Many people think that succulents are indestructible, but this couldn’t be further from the truth! Succulents still have needs just like any other plant. Proper attention to watering and light needs are critical to understand for this group of plants. Although succulents can be considered tougher than many other types of plants, their needs still need to be met in order for them to look their best.
Here are 3 of the most common succulent problems and what you can do to remedy the issues:
Many of you may not be familiar with this word, but once I describe what it is, you may be painfully familiar with it! Etiolation is when succulents, or other plants, stretch out too much. This occurs when a plant is grown in much lower light levels. It is characterized by longer, weaker, stretched out growth. The plant will no longer be compact and the leaves will be further apart from each other.
How do you fix etiolation? You will need to introduce your plant to stronger light. Most succulents require direct sunlight to look their best. However, don’t expect your etiolated plant to suddenly go back to normal after you introduce it to stronger light. You may need to cut your plant back so it can regrow (in stronger light) and look like it should. You can also propagate the parts that you cut off by rooting them in either water or soil, and then be sure to grow them in proper lighting so that they don’t stretch out anymore.
Yellowing leaves can be a sign of both underwatering and overwatering. How do you know the difference? Observe your plant.
Is your soil bone dry? Are the lower leaves yellowing and perhaps a little bit wrinkly and shriveled? If so, your succulent is likely too dry.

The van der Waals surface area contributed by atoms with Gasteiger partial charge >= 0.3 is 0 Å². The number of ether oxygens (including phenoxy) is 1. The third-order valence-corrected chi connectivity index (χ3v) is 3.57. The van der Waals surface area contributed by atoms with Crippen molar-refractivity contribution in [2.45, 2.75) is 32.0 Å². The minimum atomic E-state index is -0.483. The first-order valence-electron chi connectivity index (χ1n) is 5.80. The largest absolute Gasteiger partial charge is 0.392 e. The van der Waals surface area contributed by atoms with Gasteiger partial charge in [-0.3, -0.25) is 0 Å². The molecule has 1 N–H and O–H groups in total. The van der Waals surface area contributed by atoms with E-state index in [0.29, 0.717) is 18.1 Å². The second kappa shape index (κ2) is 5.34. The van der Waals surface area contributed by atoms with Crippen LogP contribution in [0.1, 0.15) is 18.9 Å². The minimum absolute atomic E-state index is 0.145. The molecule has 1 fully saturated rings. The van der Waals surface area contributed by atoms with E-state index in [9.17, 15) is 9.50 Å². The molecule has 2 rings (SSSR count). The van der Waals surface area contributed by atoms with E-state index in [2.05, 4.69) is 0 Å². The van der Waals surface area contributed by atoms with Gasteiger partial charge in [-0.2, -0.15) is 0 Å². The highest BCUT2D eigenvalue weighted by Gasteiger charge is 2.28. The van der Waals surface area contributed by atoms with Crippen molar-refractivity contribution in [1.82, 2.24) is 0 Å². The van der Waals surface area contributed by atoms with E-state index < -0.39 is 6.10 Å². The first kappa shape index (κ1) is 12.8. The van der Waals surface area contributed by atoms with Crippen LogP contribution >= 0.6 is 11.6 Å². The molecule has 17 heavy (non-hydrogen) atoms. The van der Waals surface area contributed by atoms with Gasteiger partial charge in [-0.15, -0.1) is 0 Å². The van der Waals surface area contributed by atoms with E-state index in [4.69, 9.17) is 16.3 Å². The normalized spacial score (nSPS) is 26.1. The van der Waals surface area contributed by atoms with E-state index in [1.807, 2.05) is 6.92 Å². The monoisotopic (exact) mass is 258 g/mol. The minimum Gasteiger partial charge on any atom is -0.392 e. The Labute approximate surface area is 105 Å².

How do you fix these issues from being too dry? Be sure to THOROUGHLY water your succulents when you water. Make sure to water all of the potting mix until water comes through the drainage hole. Then wait until your potting mix is mostly completely dry again before watering. The trick is not to wait TOO long after the soil has completely dried out!
What if your succulent has yellow leaves that are a little soft and mushy? Perhaps your soil is wet, and has been wet for a long time. Maybe it isn’t even just the lower leaves that are yellow. These are all indications that your succulent has been kept too wet.
How do you fix these issues from keeping your succulent too wet? You should immediately check to make sure that your succulent is not sitting in water. Always discard extra water and ensure that the plant is not sitting in water. Make sure that all your pots have drainage holes. Cut off any mushy growth and allow your succulent’s potting mix to dry out completely before watering again.
Yellow or Brown Dry Spots on Leaves
What if your succulents are properly watered, but you suddenly have yellow or brown, dry spots on the leaves? If you had your succulent growing in a spot with less light, and suddenly move it to full sun or a spot with much more sun than it was previously in, you likely sun burned your plant.
Think about it. If you have been cooped up inside during the winter, and you suddenly go on a beach vacation. You lay on the sunny beach with no sunscreen. Half an hour later, you will be sun burned. The same thing will happen to plants!
How do you remedy this situation? Anytime you introduce any plant to much stronger light, you need to do so gradually. Never move a plant that has been in a shady area into an area with extended periods of direct sun right away. You’ll need to do it gradually so that you don’t shock your plant. This is especially important if you’ve had your houseplants indoors, and then move them outdoors. Always let them acclimate in full shade first for a few days. Then give them maybe a hour of sun each day, and gradually increase the amount of direct sun little by little.
Succulents ARE tough plants, but they still have their needs in order to look their best. So take a little bit of time to understand how to care for them, and they will reward you for a long time to come!